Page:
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GPs should offer more choice to patients with hearing loss, says Monitor

The competitions regulator has said it is ‘disappointed’ that too few GPs are offering choice to patients around hearing loss treatment.

In a report published by Monitor last week, NHS adult hearing services in England: exploring how choice is working for patients, the regulator claimed that offering choice in adult hearing services has increased demand by more than 30% in the first year in some areas

But GPs cited in the report raised concerns that the increased demand was being induced by providers and would create budgetary pressures.

Monitor said that the increasing accessibility of the service and the presence of unmet demand were largely responsible and said that they expected the increased total spend on hearing loss to benefit patients.

The report, based mainly on interviews and a survey of over 1,200 patients, said: ‘Choice has prompted many providers to tailor their services to patients’ needs. Patients need to be aware of their right to choose a provider and have access to information about the options available to them’.

The benefits of choice laid out in the report included more tailored services, better value for money, increased transparency and better accessibility.

But the report added: ‘If patients are unaware of their ability to choose, they will not be able to exercise a choice unless their GP offers them a choice at the point of referral. We were disappointed to learn that very few patients were actually offered choice.’

Only one in 10 patients had been offered a choice of provider, only one in five recalled a discussion with their GP about which specialist they might go to, and half of those who were offered a choice were given no information to help them choose, it claimed.

The report admitted that GPs and commissioners raised concerns that the introduction of choice has had, or might have, negative consequences for the quality of patient care.

Monitor did not undertake an assessment of the impact of choice on patient outcomes.


Readers' comments (7)

  • abolish this ridiculous quango and use the resource for something useful.

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  • Older people are going to opticians for glasses and leaving with hearing aids !

    They are opportunistically offered a hearing test which they often fail. They are then swept on to have hearing aids.

    When they had to come to the GP and ask for a referral, it meant that they had identified a need for a hearing aid and were much more likely to wear the hearing aid.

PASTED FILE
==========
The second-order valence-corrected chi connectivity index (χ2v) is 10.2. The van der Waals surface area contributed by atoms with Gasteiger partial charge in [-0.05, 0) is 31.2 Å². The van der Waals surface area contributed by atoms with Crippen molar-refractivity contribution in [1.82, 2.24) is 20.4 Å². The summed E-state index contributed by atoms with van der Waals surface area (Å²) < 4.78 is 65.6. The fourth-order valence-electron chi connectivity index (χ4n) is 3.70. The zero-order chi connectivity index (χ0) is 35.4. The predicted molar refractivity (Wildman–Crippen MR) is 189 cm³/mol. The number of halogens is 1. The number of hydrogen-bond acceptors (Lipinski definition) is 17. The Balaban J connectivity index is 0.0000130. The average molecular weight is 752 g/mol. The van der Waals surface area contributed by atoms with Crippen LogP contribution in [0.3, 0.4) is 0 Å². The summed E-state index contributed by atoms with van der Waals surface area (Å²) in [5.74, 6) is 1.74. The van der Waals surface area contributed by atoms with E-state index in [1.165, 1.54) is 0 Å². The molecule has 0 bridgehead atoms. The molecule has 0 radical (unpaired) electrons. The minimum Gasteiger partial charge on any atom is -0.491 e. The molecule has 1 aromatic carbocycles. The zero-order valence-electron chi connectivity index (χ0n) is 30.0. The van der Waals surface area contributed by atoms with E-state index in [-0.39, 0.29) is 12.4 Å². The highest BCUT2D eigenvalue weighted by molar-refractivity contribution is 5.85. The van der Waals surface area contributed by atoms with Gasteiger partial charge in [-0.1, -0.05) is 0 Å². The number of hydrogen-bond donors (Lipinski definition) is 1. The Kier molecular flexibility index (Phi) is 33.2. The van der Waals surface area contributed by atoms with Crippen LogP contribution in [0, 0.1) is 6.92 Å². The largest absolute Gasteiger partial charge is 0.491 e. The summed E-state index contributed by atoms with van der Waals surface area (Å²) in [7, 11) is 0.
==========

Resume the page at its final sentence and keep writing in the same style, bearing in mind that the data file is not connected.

At the moment many of these hearing aids provided to people 'opportunistically' , languish in drawers.

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  • Azeem Majeed

    GPs are faced with a plethora of bodies that have some role in 'overseeing' our work. Our contracts are with NHS England and they should have the primary role. Organisations such as Monitor seem to be doing their best to create a role for themselves and compete with other bodies such as NHS England and the CQC.

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  • GPs are so useless at everything aren't they.They cannot do anything right.We should just abolish the whole lot of them.

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  • It is all very interesting...As it is interesting that it is possible for a patient to be referred upon request to high street non-audiologist who would eventually have a very limited range of HA to offer, if not only one, which shall be given to the patient to be found 1 month later on the bed side. It get worse, as such as should the patient have tinnitus or asymmetrical hearing loss, then the patient will be sent back to the GP with higher overall costs and treatment/investigation delay.

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  • We have numerous cases of patients given hearing aids who don't actually need them.

    They go for an eye test and co-ereced into going for a hearing test by seeing their GP (wasted appt) hAve equivocal hearing tests and are given hearing aids even they have said they won't wear them.

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  • Of course, we should offer more for hearing,diabetes,depression,the frail elderly,hypertension,IHD, asthma,COPD, Obesity,Autism,anxiety,osteopenia,smokers,
    binge drinkers and so on and etc and et al.
    But we already see over 70% of all NHS consultations on 8% of the budget and are working 12-14 hour days.
    But really who cares about all that. As long as we breathe, there will be every group who needs more and more.

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